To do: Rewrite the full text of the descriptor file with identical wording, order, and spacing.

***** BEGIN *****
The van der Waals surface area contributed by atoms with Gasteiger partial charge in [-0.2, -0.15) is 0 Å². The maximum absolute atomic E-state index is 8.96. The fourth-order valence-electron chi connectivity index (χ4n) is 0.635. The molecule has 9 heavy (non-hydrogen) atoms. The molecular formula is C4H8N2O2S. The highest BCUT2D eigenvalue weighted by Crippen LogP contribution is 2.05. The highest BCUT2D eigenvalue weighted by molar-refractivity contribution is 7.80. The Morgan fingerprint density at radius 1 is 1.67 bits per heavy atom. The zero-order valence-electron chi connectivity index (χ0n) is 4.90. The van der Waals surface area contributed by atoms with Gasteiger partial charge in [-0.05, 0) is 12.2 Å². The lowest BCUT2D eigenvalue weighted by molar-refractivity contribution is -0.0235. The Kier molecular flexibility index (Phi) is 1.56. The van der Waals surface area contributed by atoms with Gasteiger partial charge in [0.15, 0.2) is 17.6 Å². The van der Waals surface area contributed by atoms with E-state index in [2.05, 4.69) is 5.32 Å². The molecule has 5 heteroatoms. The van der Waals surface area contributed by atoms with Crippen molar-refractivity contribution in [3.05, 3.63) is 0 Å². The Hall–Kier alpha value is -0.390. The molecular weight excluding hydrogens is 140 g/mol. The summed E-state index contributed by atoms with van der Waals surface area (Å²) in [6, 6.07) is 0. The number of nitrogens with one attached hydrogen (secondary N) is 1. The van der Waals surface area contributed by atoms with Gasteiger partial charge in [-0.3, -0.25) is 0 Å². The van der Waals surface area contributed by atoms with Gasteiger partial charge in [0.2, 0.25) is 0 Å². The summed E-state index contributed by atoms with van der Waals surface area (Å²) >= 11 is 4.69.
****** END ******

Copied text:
The van der Waals surface area contributed by atoms with Gasteiger partial charge in [-0.2, -0.15) is 0 Å². The maximum absolute atomic E-state index is 8.96. The fourth-order valence-electron chi connectivity index (χ4n) is 0.635. The molecule has 9 heavy (non-hydrogen) atoms. The molecular formula is C4H8N2O2S. The highest BCUT2D eigenvalue weighted by Crippen LogP contribution is 2.05. The highest BCUT2D eigenvalue weighted by molar-refractivity contribution is 7.80. The Morgan fingerprint density at radius 1 is 1.67 bits per heavy atom. The zero-order valence-electron chi connectivity index (χ0n) is 4.90. The van der Waals surface area contributed by atoms with Gasteiger partial charge in [-0.05, 0) is 12.2 Å². The lowest BCUT2D eigenvalue weighted by molar-refractivity contribution is -0.0235. The Kier molecular flexibility index (Phi) is 1.56. The van der Waals surface area contributed by atoms with Gasteiger partial charge in [0.15, 0.2) is 17.6 Å². The van der Waals surface area contributed by atoms with E-state index in [2.05, 4.69) is 5.32 Å². The molecule has 5 heteroatoms. The van der Waals surface area contributed by atoms with Crippen molar-refractivity contribution in [3.05, 3.63) is 0 Å². The Hall–Kier alpha value is -0.390. The molecular weight excluding hydrogens is 140 g/mol. The summed E-state index contributed by atoms with van der Waals surface area (Å²) in [6, 6.07) is 0. The number of nitrogens with one attached hydrogen (secondary N) is 1. The van der Waals surface area contributed by atoms with Gasteiger partial charge in [-0.3, -0.25) is 0 Å². The van der Waals surface area contributed by atoms with Gasteiger partial charge in [0.2, 0.25) is 0 Å². The summed E-state index contributed by atoms with van der Waals surface area (Å²) >= 11 is 4.69.